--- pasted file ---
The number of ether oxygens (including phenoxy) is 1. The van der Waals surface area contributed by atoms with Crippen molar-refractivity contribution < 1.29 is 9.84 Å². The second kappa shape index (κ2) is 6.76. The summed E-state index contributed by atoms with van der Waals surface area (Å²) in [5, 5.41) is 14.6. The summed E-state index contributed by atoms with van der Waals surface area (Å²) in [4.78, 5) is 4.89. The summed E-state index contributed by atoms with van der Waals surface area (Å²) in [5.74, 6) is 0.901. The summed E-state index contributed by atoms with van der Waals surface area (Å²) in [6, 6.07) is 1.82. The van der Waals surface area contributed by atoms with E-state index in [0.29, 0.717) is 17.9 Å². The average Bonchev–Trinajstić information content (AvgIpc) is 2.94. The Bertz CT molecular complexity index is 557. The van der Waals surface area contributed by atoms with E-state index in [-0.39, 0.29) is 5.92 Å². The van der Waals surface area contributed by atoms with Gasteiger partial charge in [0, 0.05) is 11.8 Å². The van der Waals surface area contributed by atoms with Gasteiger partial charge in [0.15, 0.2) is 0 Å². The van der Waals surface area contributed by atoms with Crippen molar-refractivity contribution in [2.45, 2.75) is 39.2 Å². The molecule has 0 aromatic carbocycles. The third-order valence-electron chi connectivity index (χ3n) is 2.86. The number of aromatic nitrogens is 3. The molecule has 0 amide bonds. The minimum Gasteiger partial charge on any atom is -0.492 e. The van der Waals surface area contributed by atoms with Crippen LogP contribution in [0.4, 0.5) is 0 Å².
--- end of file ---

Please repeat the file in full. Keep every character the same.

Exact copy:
The number of ether oxygens (including phenoxy) is 1. The van der Waals surface area contributed by atoms with Crippen molar-refractivity contribution < 1.29 is 9.84 Å². The second kappa shape index (κ2) is 6.76. The summed E-state index contributed by atoms with van der Waals surface area (Å²) in [5, 5.41) is 14.6. The summed E-state index contributed by atoms with van der Waals surface area (Å²) in [4.78, 5) is 4.89. The summed E-state index contributed by atoms with van der Waals surface area (Å²) in [5.74, 6) is 0.901. The summed E-state index contributed by atoms with van der Waals surface area (Å²) in [6, 6.07) is 1.82. The van der Waals surface area contributed by atoms with E-state index in [0.29, 0.717) is 17.9 Å². The average Bonchev–Trinajstić information content (AvgIpc) is 2.94. The Bertz CT molecular complexity index is 557. The van der Waals surface area contributed by atoms with E-state index in [-0.39, 0.29) is 5.92 Å². The van der Waals surface area contributed by atoms with Gasteiger partial charge in [0, 0.05) is 11.8 Å². The van der Waals surface area contributed by atoms with Gasteiger partial charge in [0.15, 0.2) is 0 Å². The van der Waals surface area contributed by atoms with Crippen molar-refractivity contribution in [2.45, 2.75) is 39.2 Å². The molecule has 0 aromatic carbocycles. The third-order valence-electron chi connectivity index (χ3n) is 2.86. The number of aromatic nitrogens is 3. The molecule has 0 amide bonds. The minimum Gasteiger partial charge on any atom is -0.492 e. The van der Waals surface area contributed by atoms with Crippen LogP contribution in [0.4, 0.5) is 0 Å².